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Managing Others: Leading By Example

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I’ve written a couple of articles that in some way relate to managing other people, and there are two reasons for this:

  1. Managing other people is seen as the next step in almost all career paths.
  2. Managing other people is one of the hardest skills to master.

In other words, you can never read enough about effectively managing other people. It’s in this line of thinking that I’m going to share with you one of the most important pieces of advice I can give: Lead by example.

Sounds simple enough, but you’d be surprised how often we do something that sends a bad message to our team. Here are three ways that you can send a good message to your team, and consequently make yourself a better team leader.

  • First to arrive, Last to leave – In general, you should be the first among your team to arrive to work and the last to leave. This sets a great example for the rest of your team as to the level of your commitment not only to your project but to them. It will help to set a good work pace, as they can see you working from the time they get in until they leave. Now, this does not always have to apply. For example, if one of your team members needs to work overnight on something, you don’t have to stay with them. However, when you can, you should try to follow this tip.
  • Don’t take “sick” time – Now before you light the torches, let me explain. It’s perfectly fine to take a day off if you actually are sick. What I’m referring to are “sick” days off, where you might be taking it for another reason (don’t even try to tell me you have never taken one). While in itself unacceptable, it becomes even more so when you begin to be responsible for others. You don’t have the liberty of not caring for a day, as people’s jobs could depend on you. What if you’re not there to answer a question and work stops? What if you miss a deadline because of that? This domino effect only gets worse, and it is something you need to think about before you call off.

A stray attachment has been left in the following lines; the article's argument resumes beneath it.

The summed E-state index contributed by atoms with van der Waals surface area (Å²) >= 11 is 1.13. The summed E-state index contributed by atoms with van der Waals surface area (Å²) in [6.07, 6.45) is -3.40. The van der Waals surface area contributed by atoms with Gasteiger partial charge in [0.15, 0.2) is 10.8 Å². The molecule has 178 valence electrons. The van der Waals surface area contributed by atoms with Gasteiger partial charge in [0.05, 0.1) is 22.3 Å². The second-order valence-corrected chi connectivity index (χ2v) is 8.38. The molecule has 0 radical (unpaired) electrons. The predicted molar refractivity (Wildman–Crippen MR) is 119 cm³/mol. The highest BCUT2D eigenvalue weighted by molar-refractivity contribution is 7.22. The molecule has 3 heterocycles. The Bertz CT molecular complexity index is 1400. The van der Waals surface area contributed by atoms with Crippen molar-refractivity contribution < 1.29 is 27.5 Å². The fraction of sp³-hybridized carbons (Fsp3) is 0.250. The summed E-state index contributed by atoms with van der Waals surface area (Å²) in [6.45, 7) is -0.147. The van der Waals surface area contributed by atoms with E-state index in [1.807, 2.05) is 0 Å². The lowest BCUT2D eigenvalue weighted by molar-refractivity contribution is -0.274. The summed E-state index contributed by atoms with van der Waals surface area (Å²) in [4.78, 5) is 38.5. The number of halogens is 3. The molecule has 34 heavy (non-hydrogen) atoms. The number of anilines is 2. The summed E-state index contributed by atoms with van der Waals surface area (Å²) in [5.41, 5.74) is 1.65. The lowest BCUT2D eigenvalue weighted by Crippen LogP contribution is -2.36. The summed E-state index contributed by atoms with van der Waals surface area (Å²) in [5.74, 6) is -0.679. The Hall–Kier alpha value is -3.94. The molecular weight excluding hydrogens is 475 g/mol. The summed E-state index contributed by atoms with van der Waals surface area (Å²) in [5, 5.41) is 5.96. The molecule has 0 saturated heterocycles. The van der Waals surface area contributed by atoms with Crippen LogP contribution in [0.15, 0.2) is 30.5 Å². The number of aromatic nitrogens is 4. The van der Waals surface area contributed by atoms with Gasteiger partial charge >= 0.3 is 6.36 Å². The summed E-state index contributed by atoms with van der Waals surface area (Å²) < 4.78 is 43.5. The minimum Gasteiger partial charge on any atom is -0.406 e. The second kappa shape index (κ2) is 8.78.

• The “Bad Mouthing” ends – This might be the single most important point of the three. When you are in charge, you need to keep morale as high as you can. This means that bad mouthing other co-workers or your project can have disastrous effects. Think of it this way: If your boss starts talking about how awful your project is, what are you going to think? If he or she can’t handle it, how should you be able to? This also applies to your co-workers, especially any on your team. You should never rag on them. Your team will take their cues from you, and you need to set a good example. They most likely need to work with these people, and you want that to go smoothly without anybody having any preconceived notions.

Your team performing better can only help you out in the long run. It’s a boon not only to your current project’s success, but to the success of your career as well.

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About Kevin Augustine

  • http://www.meirc.com Rami kantari

    Nice article straight to the point.